Stuffed Cats and Real Cats in Dementialand

I once got in a tense argument about whether a stuffed cat was a real cat. For the record, it was a stuffed cat but really it was a real cat.

About ten years ago, I was visiting with a hospice patient on a weekly basis. Linda-not her real name-had vascular dementia (as well as multiple other health conditions) and lived at an assisted living. She was reserved when I first started stopping by, and I had trouble connecting with her.

One day, I notice a stuffed cat sitting on her bed. She sees me looking at it and asks if I like cats. I tell her that I do. She smiles.

“Well,” she says. “You’ll love my Tiger. He is quite a cat.”

I’m not sure if she thinks Tiger was a real cat or not, so I walk over to pet him.

“Be careful,” she warns. “Tiger still has his claws.”

Yep. Linda thinks Tiger is a real cat. I shift gears and start interacting with Tiger as if he is a real cat. In other words, I step into her reality. Linda perks up some, and suddenly we have a connection. I figure out that Tiger is the key to engaging her.

Every time I stop by, I ask about Tiger right after I come in. He’s usually on her bed. Sometimes I pick him up and put him on the windowsill so he can watch the birds. A few times we find a nice sun puddle on the floor for him. One day she mentions that Tiger looks chunkier and accuses me of sneaking him tuna. I confess, and she smiles. I even buy Tiger a toy. Yes, I spend $5 on a toy for a stuffed cat. And Linda is beside herself with excitement, and I’ve forgotten that Tiger isn’t a real, living, breathing feline.

I come by one summer day while her son is visiting. When I ask Linda about Tiger, he rolls his eyes.

He tells me, “I’ve told her time and time again that Tiger has been dead for five years. He got hit by a car on the highway.” Linda looks at him, and then at me. I’m really not sure what to say.

“Actually, Tiger’s okay. He’s right here,” I say tentatively. The son takes a long look at me as I pet Tiger. I’m pretty sure he’s wondering if I’m the biggest idiot he’s ever met.

“You are petting a stuffed cat,” he says. “That’s not a live cat. It’s stuffed.” Let’s just say Linda’s son and I are not on the same page here, and I’m not about to let him break his mother’s heart.

“No, Tiger is a real. Alive and well,” I say. This is awkward. The son is not going to relent, and neither am I. I have now decided I am not going to admit to the son that the cat is stuffed. And once I pick a battle, I’m all in. He glares at me.

“Do you really not know this cat is stuffed? We bought him at Walmart,” he responds. “This is a stuffed cat.” At this point I should take this guy out in the hallway and explain why I am set on insisting Tiger is a real cat, but I don’t think of that at the time.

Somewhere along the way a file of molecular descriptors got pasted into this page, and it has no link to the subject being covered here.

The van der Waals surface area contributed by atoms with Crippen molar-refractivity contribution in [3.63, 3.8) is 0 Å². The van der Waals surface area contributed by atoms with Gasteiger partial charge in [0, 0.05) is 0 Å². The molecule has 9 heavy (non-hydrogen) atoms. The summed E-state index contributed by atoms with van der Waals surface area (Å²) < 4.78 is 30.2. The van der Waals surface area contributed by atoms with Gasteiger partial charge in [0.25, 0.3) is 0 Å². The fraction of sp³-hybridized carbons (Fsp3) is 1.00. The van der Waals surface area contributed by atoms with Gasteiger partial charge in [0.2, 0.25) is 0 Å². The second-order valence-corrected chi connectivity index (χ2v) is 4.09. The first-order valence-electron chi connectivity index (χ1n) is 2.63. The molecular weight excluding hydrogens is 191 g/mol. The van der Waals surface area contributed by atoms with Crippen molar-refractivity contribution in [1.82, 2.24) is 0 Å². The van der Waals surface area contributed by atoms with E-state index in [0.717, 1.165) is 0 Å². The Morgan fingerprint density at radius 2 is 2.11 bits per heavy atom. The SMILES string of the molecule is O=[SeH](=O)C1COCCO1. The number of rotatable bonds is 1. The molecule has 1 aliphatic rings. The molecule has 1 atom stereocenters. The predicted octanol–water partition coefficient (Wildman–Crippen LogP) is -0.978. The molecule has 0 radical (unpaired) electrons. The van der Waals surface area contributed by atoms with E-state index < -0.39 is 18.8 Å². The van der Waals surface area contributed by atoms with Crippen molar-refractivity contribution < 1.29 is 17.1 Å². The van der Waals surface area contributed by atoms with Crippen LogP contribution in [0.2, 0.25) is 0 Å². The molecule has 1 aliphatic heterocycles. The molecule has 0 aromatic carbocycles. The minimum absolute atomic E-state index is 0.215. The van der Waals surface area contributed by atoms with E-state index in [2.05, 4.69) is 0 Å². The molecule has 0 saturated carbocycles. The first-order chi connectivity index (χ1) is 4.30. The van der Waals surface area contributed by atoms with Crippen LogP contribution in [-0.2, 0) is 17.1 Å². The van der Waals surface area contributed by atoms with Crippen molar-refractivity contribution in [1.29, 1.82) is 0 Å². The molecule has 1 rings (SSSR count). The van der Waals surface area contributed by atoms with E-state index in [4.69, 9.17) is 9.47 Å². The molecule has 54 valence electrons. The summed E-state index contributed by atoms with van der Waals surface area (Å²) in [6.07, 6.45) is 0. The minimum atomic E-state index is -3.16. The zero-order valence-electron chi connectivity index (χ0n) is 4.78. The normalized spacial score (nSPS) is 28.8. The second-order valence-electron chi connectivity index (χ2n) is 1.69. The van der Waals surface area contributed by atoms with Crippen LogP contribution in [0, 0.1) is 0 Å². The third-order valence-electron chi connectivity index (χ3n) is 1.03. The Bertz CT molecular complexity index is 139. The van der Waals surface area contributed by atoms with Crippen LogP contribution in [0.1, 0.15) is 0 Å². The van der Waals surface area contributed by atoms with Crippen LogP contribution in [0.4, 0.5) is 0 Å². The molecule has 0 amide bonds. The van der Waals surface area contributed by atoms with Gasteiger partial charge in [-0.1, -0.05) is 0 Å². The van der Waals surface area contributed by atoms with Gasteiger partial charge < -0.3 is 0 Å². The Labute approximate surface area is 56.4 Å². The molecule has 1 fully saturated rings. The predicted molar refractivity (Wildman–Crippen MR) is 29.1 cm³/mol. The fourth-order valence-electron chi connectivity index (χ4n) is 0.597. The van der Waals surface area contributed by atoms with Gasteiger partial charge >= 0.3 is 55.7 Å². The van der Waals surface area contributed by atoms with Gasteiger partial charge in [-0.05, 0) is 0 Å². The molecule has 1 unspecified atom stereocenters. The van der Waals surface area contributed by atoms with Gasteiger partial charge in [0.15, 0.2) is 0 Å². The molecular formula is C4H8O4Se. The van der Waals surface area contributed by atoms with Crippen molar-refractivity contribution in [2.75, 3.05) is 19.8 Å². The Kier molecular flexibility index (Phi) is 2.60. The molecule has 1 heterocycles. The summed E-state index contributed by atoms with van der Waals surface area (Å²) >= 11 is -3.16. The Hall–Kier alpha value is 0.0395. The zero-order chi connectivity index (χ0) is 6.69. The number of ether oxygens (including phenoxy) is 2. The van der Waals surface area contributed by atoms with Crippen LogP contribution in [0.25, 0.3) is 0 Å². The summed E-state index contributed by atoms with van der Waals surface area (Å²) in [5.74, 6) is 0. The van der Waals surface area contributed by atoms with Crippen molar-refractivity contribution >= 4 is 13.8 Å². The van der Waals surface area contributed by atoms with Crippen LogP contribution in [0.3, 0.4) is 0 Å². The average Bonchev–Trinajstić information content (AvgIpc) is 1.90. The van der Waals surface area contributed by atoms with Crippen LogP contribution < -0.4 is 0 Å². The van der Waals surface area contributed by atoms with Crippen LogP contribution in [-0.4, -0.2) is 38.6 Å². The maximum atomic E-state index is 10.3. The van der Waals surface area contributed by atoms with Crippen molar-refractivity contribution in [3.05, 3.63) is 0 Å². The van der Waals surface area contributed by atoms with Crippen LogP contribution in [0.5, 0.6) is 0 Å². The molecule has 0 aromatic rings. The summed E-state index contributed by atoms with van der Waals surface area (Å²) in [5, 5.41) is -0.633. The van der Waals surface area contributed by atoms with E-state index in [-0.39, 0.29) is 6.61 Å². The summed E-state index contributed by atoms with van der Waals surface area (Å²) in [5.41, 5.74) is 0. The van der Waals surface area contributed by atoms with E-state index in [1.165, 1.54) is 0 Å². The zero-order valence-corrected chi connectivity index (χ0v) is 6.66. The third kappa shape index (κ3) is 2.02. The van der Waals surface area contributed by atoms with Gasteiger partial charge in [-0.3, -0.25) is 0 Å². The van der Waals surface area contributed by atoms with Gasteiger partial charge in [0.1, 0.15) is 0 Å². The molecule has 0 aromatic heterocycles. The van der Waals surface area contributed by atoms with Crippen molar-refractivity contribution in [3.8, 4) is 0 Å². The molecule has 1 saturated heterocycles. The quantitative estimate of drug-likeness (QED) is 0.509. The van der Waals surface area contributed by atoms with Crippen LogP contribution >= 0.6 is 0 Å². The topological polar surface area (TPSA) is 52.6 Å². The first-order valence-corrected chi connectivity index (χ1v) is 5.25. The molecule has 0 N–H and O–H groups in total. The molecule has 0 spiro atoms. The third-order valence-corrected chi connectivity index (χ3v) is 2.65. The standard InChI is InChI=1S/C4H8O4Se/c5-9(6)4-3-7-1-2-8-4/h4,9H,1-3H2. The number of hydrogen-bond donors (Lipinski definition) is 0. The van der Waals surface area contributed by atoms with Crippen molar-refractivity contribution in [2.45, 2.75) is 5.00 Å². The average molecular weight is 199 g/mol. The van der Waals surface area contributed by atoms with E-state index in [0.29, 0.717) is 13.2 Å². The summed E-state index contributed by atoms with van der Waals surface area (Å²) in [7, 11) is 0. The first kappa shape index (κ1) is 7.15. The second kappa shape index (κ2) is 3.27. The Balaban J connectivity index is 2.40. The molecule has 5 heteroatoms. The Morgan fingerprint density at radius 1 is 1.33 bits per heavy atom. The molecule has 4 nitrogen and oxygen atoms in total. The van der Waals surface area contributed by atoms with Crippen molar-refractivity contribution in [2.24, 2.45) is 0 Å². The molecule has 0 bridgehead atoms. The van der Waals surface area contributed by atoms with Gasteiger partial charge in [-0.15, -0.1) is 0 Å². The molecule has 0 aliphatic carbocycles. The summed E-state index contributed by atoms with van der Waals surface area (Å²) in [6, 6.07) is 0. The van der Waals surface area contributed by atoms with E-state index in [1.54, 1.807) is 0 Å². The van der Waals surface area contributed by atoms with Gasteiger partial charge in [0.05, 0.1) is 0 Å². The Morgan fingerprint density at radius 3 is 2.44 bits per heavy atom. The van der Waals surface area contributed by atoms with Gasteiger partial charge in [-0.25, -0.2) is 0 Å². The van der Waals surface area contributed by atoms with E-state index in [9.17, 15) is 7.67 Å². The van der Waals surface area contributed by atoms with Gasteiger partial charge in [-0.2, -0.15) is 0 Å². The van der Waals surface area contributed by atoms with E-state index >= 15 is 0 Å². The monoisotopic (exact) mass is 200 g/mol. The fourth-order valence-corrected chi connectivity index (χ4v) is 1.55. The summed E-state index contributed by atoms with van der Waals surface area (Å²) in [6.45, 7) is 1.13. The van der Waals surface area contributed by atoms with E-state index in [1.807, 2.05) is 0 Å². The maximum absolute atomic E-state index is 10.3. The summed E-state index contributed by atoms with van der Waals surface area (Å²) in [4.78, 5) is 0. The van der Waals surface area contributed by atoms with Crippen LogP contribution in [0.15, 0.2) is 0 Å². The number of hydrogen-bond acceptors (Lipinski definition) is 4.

“Well, Linda knows that Tiger is real, so Tiger is real,” I say. At this point, I have Tiger cradled in my arms. I’m squeezing him tighter and tighter as I get more and more frustrated. If Tiger were alive, I might have suffocated him.

The son stares me down. It’s intense. Linda looks at me, and then at her son. He sighs and walks into the other room. I consider it a victory.

5 thoughts on “Stuffed Cats and Real Cats in Dementialand

  1. Great job on the Tiger,the poor lady and the son! You had to have made an impression on him after he thought it all over. I have learned a lot from your blogs about the patients and what they go through. A little imagination and play along can sure brighten their days. After all, in the end what’s the difference to the normal person if the patient can have a good day out of it. Too bad the tiger didn’t nip him! Keep em coming Elaine!

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  2. I gave my mom a stuffed cat after her cat died and she named it “Mouse” after the real cat. She used to think it was real, but now she thinks the “real” Mouse is living outside and she tries to come through the window sometimes and the nice man feeds her.

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  3. Great tale…reminds me of a local elder who, if I am recalling the story correctly, it was her parents who were instrumental in what was then a local nursing home here in Cleveland, Montefiore. She grew up in the field, and eventually created something called Validation Therapy…the crux of it was not to contradict or argue with people, because to what end? To cause pain? There was something to it. But it also points to what comfort real creatures can be. More effort needs to be put in that direction, to assure people can have access to pets, even if a caregiver in a setting has to be hired to help tend to them.

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    1. Yep! You are correct that it is called validation therapy. We used to recommend what was called reality orientation, but then we realized it only causes pain and individuals did not remember what we tried to orientate them to anyway. The type of care that focuses on living creatures is called the Eden alternative.

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